Assuming the winds would be from the west, I selected runway 32 and announced a right downwind thereto (although it has a left-hand pattern, but nobody else seemed to be in the pattern). I did pretty well in the pattern, and the landing wasn't too bad considering the crosswind of 10 knots or so. I don't plan to linger in Havasu City as it is blazing hot, and I long to again dance the skies on laughter-silvered wings.

Phoenix - Sedona / Cessna 182RG Skylane (N7109V) / VFR

With some virtual friends aboard, I left Phoenix VFR via runway 26. I was cleared for 5500 or below with a right downwind departure approved. I made my pattern turns but had my VOR set to the wrong radial. I had intended to fly over Camelback Mountain and up towards Carefree before turning towards the Verde River (in order to clear the Class B sooner), but I went too far and ended up heading directly north to Scottsdale, then making straight to Bartlett Lake from there.

Flying over the Verde River valley in excellent VMC, I was able to stay at 5500 feet for the whole flight. This put me pretty low and I had to take care to stay in the valley, but I did all right. I set my VOR to Flagstaff and followed a radial up to LYRIT (based on my DME), then turned towards the airport. The landing was glassy smooth; my passengers scarcely realized we had touched down.

Sunday, July 12, 2009

Gila Bend - Phoenix / Cessna 182RG Skylane (N7109V) / VFR

I haven't flown in a while, and this was a very pleasant early morning flight from hellish Gila Bend to hellish Phoenix. Fortunately, my cockpit was fully air-conditioned with an automagic system (virtually STCed) that has no effect on aircraft performance, so I didn't have to deal with the 110° F heat outside the aircraft. Except with respect to performance calculations, that is. At 110°, the density altitude at Sky Harbor was 4660 feet, which is closer to the actual altitude of Sedona (4800 feet) than that of Phoenix. Fortunately, both airports have runways that are more than long enough for my small Cessna, even in hot weather.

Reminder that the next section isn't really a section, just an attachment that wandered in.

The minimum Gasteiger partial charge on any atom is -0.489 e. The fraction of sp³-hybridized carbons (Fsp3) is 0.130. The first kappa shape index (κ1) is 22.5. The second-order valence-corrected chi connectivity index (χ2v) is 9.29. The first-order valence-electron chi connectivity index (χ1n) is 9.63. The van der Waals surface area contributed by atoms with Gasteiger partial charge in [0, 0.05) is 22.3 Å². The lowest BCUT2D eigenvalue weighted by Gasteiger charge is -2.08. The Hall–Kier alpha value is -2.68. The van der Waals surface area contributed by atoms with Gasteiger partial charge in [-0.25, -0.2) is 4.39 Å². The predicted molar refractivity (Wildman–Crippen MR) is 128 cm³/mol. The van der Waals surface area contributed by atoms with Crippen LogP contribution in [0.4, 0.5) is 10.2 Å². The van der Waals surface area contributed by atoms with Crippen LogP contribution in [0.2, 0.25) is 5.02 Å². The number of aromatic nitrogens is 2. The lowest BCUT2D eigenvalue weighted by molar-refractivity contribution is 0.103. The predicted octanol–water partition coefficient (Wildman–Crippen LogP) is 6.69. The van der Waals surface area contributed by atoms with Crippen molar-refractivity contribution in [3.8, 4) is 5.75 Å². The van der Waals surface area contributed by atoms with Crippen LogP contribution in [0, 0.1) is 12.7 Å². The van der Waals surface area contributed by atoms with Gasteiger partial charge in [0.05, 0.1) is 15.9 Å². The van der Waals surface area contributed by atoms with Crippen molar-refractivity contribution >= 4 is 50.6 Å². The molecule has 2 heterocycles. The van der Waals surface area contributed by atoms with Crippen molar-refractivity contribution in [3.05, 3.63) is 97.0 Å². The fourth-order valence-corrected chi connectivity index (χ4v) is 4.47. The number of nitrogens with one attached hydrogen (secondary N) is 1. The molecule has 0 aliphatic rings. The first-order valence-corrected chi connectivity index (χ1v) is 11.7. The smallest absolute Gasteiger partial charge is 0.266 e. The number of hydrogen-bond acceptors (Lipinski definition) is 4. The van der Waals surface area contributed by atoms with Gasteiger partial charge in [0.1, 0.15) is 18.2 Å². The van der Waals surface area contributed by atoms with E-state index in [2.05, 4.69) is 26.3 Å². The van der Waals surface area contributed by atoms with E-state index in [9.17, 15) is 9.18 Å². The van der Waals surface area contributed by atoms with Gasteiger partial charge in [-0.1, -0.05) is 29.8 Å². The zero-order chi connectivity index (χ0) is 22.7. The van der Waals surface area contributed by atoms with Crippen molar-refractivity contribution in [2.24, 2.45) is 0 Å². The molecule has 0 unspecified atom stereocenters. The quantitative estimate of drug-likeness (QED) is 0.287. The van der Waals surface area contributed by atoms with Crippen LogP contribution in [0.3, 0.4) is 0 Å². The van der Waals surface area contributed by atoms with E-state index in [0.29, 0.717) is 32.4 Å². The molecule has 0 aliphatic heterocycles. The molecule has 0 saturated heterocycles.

I flew by pilotage exclusively, as I know this area very well. I climbed to 3500 feet and headed north until the bend in the road (Interstate 10), at which point I turned east. I could already make out the downtown area of Phoenix, and I knew that the airport was just to the right of that, so it was easy to make my way in. I was cleared into the Class B and made a straight-in approach to runway 8. The landing was so smooth that I almost didn't hear the gear touch.

From runway 8, I taxied over to Cutter Aviation on the other side of the field and parked there.